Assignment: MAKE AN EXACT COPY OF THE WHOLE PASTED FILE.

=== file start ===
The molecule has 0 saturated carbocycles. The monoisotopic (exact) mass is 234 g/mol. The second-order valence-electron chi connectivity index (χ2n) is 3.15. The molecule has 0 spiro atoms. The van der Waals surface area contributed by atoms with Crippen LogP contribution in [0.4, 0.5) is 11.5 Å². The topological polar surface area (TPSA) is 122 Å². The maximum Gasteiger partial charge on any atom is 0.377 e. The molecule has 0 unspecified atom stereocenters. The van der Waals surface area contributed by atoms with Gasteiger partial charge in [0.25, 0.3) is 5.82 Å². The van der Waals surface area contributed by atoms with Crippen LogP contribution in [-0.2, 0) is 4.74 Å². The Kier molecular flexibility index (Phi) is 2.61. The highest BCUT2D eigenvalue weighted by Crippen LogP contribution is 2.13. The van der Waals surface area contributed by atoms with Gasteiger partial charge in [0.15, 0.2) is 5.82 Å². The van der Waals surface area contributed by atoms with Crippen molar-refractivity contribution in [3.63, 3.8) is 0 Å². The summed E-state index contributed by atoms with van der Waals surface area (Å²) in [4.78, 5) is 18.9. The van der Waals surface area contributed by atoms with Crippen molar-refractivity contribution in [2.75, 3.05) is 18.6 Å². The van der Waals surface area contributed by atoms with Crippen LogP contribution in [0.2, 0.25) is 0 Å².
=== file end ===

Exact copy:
The molecule has 0 saturated carbocycles. The monoisotopic (exact) mass is 234 g/mol. The second-order valence-electron chi connectivity index (χ2n) is 3.15. The molecule has 0 spiro atoms. The van der Waals surface area contributed by atoms with Crippen LogP contribution in [0.4, 0.5) is 11.5 Å². The topological polar surface area (TPSA) is 122 Å². The maximum Gasteiger partial charge on any atom is 0.377 e. The molecule has 0 unspecified atom stereocenters. The van der Waals surface area contributed by atoms with Gasteiger partial charge in [0.25, 0.3) is 5.82 Å². The van der Waals surface area contributed by atoms with Crippen LogP contribution in [-0.2, 0) is 4.74 Å². The Kier molecular flexibility index (Phi) is 2.61. The highest BCUT2D eigenvalue weighted by Crippen LogP contribution is 2.13. The van der Waals surface area contributed by atoms with Gasteiger partial charge in [0.15, 0.2) is 5.82 Å². The van der Waals surface area contributed by atoms with Crippen molar-refractivity contribution in [3.63, 3.8) is 0 Å². The summed E-state index contributed by atoms with van der Waals surface area (Å²) in [4.78, 5) is 18.9. The van der Waals surface area contributed by atoms with Crippen molar-refractivity contribution in [2.75, 3.05) is 18.6 Å². The van der Waals surface area contributed by atoms with Crippen LogP contribution in [0.2, 0.25) is 0 Å².